Footprints, huge and ragged in the mud. Bigfoot? A yeti with a flashlight. A whole gang of them with a whole bag full of flashlights.
Or burned spots. Scorched earth. Faint prints of peewee feet. Little gray men hunkered in the bush or looking down on him from the tops of the trees.
Boys with headlamps and guns out hunting coyotes and deer.
What he found instead was blackened trees and broken glass. The glitter of it stopped him in his tracks. His whistle was cut short, and the tune was left to hang. There was the screech of a jay. Skitter and squeak of chipmunks. Marmot bark. Crow swoop. Hawk’s slow turn.
A little ways beyond a stream flowed past, pretty as a picture book, and on its other side a cabin, all dressed up in No Trespassing signs and tangles of barbed wire, was busy falling in on itself, an implosion of logs on a weedy hump of land. Violators will be prosecuted. Hunting on private land is prohibited by law.
The water looked too wide and deep to cross, and anyway Sam had seen enough. He crunched back through the broken glass, past the blackened trees that yielded to the green glory riot of sudden spring. Bursts of yellow dandelion. Wildflowers of every color waving in the breeze.
None of which explained the lights Sam had seen out there that way the night before.
~ ~ ~
The mom was hanging clothes on a line, and the kid was inside doing who knows what. Equations, maybe. Poetry. His little pants and shirts flopped in the breeze. Her skirt tangled in her legs.
Sam sat on his stoop throwing back a beer or two or so. Sips of bourbon in between. He examined his legs—the bloody scrapes and scratches evidence of some battle he’d won, because after all, here he was. Until the old woman came tromping over—in her boots and her T-shirt and her tits flopping and her yellow hair like chicken fluff—to tell him not to leave his empties in the grass. Just the sight of her drove him back inside again. That and the mom glaring at him like he was doing something wrong by just being there in the world at the same time as her.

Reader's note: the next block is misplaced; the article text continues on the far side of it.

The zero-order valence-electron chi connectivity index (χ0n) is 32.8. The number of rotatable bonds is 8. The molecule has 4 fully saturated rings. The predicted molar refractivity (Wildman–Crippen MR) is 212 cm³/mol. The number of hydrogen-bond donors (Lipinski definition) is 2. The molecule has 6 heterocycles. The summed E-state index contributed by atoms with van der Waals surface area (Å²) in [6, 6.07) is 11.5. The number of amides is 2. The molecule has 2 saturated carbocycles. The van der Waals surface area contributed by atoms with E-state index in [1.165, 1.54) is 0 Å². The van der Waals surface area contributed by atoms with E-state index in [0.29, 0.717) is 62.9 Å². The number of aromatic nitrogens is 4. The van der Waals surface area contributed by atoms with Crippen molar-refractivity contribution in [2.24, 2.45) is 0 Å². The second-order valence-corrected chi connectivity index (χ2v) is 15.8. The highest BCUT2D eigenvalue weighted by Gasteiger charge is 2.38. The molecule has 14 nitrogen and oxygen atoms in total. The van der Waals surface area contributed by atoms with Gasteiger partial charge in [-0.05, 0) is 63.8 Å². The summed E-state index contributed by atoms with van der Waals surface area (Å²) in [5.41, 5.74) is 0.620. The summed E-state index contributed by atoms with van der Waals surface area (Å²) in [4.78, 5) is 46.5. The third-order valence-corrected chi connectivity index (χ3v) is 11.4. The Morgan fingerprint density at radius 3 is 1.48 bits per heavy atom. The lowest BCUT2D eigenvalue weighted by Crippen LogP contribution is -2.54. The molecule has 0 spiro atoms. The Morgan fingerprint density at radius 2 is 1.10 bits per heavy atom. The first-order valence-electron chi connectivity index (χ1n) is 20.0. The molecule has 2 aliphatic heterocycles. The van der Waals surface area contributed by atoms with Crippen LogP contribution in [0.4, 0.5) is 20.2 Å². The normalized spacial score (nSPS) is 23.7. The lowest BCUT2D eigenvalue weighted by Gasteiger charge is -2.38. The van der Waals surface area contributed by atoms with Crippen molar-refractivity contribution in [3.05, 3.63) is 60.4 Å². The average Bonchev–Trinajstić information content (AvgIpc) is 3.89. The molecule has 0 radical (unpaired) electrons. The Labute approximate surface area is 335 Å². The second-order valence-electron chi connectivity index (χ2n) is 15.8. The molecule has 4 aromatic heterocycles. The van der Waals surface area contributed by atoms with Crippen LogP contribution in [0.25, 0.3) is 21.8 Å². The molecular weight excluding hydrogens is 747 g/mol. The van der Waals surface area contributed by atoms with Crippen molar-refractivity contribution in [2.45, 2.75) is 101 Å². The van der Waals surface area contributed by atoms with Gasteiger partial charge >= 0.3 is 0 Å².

He tried to read but couldn’t do it. He closed his eyes and was gone to another place, until he woke to the last dusk and dry mouth and fuddled head. He warmed a can of beans, then sat at the table shoveling them in with his fork held awkward, throwing back the bourbon to wash them down.
~ ~ ~
A vigil at the window then. He set himself up just so. Chair. Binoculars. Bottle. The kid had stopped his caterwaul and must have been sleeping. Sam pictured the mom, curled on her own bed. Snug. Fan turning, sifting a breeze in her hair. Cooling the sweat on her throat.
That was far as he chose to take it.
He was at the window, looking out the other way, facing the forest and waiting for the lights. To him they were a sign that there is more to it than what’s already here, more beyond all this, more than just him. More than only her.
~ ~ ~
Long past dawn and the heat of the day was already settling down on the world, pressing, full of flying things—mosquitoes, bees, butterflies, hawks and crows and screaming jays. If there were lights in the night, he’d missed them. Snoring at the window, forehead on the sill. He pulled his hair down forward to hide the indentation when he saw the mom and asked her if the boy had seen them again. She said nothing, only looked at him, then turned away—the anger coming off her in waves so strong, he almost reached for her, to touch her, put his arms around the storm, and hold it close against himself, feel it rage.
So then he couldn’t ask the kid either.
The old woman was out sweeping the walks. Flaccid butt beneath baggy pants.
The sunlight moved across the floor. The typewriter was still. His cellphone was dead. This is what you wanted, he heard her say. She’d kick him if she could. Like pounding on a motor to cough it into life. Or a dog to get it to stand up. Or a door to get it unstuck. Fly open. Walk through.
~ ~ ~
Sam will try to see the lights again tonight. And then again tomorrow. He’ll be watching, waiting, for as long as it takes.
A coyote howls on the rise above the Moon Glow cottages, chasing rabbits through the dusky meadow off beyond. The rill spills between its rocks. Crows scab the trees. Jays scream. Woodpeckers knock. A mouse shudders in the high grass.
In the yard the child runs and squeals. His mother lights a cigarette. Smoke roils; she smiles. The old woman, on her knees in the dirt, leans back, lifts her face to the sun, closes her eyes.
All this, he thinks.
She told him. She said: Sam, it has to be enough.